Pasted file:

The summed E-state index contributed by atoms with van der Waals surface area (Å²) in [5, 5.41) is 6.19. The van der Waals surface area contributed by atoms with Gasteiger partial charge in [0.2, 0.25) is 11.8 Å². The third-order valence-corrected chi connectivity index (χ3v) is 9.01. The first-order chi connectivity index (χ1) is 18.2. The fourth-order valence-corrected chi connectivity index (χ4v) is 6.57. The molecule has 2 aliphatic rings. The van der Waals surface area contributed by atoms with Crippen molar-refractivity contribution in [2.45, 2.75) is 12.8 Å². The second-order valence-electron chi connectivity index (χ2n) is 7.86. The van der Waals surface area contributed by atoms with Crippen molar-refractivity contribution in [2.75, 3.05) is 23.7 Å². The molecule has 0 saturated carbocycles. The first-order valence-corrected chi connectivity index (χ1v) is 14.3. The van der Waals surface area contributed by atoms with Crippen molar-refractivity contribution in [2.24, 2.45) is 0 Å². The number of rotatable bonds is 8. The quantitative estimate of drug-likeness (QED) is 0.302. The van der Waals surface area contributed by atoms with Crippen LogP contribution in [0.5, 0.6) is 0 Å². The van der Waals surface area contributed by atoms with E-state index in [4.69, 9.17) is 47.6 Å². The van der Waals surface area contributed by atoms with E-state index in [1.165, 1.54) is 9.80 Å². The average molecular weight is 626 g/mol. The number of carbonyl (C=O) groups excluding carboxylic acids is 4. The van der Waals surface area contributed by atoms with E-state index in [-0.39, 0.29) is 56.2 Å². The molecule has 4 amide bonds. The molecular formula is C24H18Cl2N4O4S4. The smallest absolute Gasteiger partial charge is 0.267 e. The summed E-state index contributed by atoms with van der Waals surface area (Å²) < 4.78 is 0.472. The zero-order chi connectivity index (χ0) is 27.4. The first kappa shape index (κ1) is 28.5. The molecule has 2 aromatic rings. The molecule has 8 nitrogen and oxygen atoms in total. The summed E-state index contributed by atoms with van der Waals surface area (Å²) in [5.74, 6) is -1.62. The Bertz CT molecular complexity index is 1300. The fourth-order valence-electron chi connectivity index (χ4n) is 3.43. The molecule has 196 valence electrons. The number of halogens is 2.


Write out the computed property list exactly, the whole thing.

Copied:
The summed E-state index contributed by atoms with van der Waals surface area (Å²) in [5, 5.41) is 6.19. The van der Waals surface area contributed by atoms with Gasteiger partial charge in [0.2, 0.25) is 11.8 Å². The third-order valence-corrected chi connectivity index (χ3v) is 9.01. The first-order chi connectivity index (χ1) is 18.2. The fourth-order valence-corrected chi connectivity index (χ4v) is 6.57. The molecule has 2 aliphatic rings. The van der Waals surface area contributed by atoms with Crippen molar-refractivity contribution in [2.45, 2.75) is 12.8 Å². The second-order valence-electron chi connectivity index (χ2n) is 7.86. The van der Waals surface area contributed by atoms with Crippen molar-refractivity contribution in [2.75, 3.05) is 23.7 Å². The molecule has 0 saturated carbocycles. The first-order valence-corrected chi connectivity index (χ1v) is 14.3. The van der Waals surface area contributed by atoms with Crippen molar-refractivity contribution in [2.24, 2.45) is 0 Å². The number of rotatable bonds is 8. The quantitative estimate of drug-likeness (QED) is 0.302. The van der Waals surface area contributed by atoms with Crippen LogP contribution in [0.5, 0.6) is 0 Å². The van der Waals surface area contributed by atoms with E-state index in [4.69, 9.17) is 47.6 Å². The van der Waals surface area contributed by atoms with E-state index in [1.165, 1.54) is 9.80 Å². The average molecular weight is 626 g/mol. The number of carbonyl (C=O) groups excluding carboxylic acids is 4. The van der Waals surface area contributed by atoms with E-state index in [-0.39, 0.29) is 56.2 Å². The molecule has 4 amide bonds. The molecular formula is C24H18Cl2N4O4S4. The smallest absolute Gasteiger partial charge is 0.267 e. The summed E-state index contributed by atoms with van der Waals surface area (Å²) < 4.78 is 0.472. The zero-order chi connectivity index (χ0) is 27.4. The first kappa shape index (κ1) is 28.5. The molecule has 2 aromatic rings. The molecule has 8 nitrogen and oxygen atoms in total. The summed E-state index contributed by atoms with van der Waals surface area (Å²) in [5.74, 6) is -1.62. The Bertz CT molecular complexity index is 1300. The fourth-order valence-electron chi connectivity index (χ4n) is 3.43. The molecule has 196 valence electrons. The number of halogens is 2.